Depending on where the shipping and receiving doors are located, materials flow should be the first topic of discussion - how products get from the receiving area to the shipping dock, from reserve areas to primary pick locations. This will determine how you will lay out your rack and shelving systems.
If your facility has a 20-foot ceiling, but you are only using 10-foot-high shelves, you are wasting a lot of vertical space, actually equal to the square footage of the room. How much of your “air space” are you using? If you have 10-foot shelving with a 20-foot ceiling, you can add six feet to it, or you can replace it with an 18-foot new shelf.
Space utilization means taking advantage of unused air space and compressing unnecessary space in aisle width. Very narrow aisles make space more efficient, so we try to go up as far as we can and make our aisles as tight as we can. In this way we are using the entire footprint of the building.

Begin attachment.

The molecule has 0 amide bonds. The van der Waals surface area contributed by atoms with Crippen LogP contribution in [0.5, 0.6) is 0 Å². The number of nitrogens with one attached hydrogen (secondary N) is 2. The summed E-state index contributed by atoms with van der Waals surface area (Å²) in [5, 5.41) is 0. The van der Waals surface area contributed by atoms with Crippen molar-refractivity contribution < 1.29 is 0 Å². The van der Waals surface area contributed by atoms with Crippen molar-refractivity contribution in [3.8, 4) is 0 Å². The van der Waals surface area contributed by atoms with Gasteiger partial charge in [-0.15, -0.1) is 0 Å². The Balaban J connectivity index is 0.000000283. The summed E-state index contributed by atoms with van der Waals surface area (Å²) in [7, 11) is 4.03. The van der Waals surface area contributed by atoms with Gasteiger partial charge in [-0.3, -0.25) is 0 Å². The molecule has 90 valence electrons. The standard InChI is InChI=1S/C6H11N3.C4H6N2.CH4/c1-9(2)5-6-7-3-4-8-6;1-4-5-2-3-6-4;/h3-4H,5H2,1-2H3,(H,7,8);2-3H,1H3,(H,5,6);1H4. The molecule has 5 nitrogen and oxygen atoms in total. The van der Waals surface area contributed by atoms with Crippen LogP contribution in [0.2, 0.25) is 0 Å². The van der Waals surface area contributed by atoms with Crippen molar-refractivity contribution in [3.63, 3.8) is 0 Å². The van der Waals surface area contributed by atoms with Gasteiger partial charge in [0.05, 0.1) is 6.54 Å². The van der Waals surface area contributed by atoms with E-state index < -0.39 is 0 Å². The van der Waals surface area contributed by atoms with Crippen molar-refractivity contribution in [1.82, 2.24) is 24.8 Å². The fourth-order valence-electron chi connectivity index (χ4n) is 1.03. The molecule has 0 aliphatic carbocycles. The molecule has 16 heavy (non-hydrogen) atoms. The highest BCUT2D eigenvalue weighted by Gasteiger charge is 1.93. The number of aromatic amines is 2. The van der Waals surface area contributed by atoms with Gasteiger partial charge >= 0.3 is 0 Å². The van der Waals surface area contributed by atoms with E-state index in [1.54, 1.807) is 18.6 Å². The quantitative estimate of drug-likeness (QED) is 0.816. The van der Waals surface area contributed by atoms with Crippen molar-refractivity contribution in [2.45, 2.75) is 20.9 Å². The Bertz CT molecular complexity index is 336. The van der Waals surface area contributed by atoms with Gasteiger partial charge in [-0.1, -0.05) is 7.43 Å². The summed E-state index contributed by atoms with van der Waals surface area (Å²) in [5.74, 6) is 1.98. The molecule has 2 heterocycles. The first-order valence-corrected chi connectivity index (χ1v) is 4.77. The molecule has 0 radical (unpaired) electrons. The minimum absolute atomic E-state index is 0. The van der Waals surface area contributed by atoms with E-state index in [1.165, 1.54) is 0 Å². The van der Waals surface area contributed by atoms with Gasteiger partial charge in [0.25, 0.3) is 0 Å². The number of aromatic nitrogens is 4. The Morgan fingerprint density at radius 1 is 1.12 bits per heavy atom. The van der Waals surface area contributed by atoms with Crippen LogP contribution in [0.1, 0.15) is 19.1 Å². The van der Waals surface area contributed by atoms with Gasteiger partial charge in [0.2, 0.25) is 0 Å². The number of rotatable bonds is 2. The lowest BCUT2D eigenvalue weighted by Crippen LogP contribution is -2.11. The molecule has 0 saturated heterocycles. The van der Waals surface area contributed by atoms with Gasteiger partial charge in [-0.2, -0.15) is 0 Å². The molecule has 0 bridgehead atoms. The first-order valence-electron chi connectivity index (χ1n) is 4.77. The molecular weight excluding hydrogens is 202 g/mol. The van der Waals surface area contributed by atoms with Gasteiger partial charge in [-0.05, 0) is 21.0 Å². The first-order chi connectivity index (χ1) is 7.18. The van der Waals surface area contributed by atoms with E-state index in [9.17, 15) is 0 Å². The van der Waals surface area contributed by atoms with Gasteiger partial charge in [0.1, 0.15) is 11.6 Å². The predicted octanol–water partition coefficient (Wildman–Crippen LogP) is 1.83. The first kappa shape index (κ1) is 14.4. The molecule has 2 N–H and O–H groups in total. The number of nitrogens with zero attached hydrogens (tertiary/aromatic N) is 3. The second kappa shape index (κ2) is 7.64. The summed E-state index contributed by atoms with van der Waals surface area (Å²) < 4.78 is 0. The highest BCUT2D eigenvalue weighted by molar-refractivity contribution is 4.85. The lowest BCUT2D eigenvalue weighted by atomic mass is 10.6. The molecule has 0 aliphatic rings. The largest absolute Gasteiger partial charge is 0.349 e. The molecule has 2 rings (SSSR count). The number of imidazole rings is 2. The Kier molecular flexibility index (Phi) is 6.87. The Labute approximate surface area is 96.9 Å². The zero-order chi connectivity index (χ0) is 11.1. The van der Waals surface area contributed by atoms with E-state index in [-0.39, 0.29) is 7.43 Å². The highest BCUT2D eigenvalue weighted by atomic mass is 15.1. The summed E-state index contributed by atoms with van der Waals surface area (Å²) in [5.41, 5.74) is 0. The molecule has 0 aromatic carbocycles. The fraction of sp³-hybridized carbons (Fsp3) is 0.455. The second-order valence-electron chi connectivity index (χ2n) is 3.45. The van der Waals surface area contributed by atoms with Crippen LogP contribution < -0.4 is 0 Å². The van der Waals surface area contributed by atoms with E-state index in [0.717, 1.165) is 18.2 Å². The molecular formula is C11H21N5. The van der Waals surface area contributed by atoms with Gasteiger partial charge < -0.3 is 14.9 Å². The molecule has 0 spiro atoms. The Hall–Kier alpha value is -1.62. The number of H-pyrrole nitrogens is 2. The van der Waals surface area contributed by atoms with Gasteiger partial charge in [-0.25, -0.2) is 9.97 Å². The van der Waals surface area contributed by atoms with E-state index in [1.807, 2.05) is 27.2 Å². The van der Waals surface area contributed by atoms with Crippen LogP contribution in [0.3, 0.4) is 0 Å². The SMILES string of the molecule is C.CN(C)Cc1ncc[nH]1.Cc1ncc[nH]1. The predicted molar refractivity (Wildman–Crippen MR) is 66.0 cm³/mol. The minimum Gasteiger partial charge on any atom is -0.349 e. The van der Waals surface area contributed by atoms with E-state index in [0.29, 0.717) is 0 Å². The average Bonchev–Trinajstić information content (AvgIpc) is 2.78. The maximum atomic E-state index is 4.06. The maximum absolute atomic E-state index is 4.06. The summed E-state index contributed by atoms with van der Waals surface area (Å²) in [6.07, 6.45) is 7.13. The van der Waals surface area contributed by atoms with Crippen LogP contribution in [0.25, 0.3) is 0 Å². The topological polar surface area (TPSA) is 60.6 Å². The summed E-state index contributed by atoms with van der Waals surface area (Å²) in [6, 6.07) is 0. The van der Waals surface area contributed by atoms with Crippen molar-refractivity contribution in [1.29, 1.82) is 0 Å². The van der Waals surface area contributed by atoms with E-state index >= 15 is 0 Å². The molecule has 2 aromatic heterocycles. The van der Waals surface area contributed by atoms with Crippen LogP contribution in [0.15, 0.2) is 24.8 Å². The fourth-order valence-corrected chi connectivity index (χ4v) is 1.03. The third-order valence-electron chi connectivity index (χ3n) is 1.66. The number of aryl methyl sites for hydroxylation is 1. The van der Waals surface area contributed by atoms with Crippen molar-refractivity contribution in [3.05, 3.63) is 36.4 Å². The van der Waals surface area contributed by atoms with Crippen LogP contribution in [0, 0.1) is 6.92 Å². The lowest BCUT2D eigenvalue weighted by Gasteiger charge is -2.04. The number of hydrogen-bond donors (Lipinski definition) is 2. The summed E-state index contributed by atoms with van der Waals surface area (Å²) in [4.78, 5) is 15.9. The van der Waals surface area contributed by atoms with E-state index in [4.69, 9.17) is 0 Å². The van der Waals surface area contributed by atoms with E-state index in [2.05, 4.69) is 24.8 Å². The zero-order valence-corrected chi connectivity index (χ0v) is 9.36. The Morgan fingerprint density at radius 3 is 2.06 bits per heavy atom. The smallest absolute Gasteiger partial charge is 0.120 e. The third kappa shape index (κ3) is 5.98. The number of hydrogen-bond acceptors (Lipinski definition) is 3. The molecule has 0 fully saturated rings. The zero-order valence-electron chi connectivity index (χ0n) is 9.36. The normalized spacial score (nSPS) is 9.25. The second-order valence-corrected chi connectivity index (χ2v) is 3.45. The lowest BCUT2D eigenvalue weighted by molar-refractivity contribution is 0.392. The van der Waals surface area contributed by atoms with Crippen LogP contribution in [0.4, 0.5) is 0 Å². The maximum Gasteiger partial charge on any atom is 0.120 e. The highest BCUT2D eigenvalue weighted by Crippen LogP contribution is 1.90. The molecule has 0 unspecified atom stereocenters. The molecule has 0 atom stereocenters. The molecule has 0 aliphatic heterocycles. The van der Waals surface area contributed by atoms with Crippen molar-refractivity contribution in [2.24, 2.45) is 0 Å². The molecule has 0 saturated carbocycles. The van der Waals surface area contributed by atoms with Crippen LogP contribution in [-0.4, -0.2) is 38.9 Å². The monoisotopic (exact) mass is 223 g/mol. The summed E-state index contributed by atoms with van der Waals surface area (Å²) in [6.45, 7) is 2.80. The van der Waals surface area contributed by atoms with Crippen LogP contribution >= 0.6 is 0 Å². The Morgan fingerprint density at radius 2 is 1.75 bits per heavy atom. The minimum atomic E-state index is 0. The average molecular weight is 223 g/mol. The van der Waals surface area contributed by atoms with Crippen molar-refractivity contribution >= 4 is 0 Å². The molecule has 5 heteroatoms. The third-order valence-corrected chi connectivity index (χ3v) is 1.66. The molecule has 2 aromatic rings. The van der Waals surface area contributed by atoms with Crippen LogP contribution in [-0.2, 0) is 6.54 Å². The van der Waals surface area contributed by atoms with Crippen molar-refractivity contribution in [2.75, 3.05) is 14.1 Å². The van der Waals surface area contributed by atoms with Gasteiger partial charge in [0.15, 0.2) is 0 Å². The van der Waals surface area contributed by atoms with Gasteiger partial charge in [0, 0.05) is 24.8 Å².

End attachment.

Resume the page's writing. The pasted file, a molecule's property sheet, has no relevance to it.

A velocity report over the past 12 to 24 months will give you a profile of all the SKUs you have and rank them in terms of volume turnover. The Pareto principle, otherwise known as “the 80-20 rule,” will tell you how to organize your inventory in the warehouse space, with the understanding that 80% of your volume activity will come from only 20% of your products.
The fast-moving “A” products should be placed not too far from both the receiving and packing and shipping areas. Generally, they belong on the first shelf, right near the floor - sprinkled throughout the warehouse - with the next 75% “B” items close-by, usually on the shelves above. The slowest-moving 5%, the “C” inventory, should be placed up high and far away.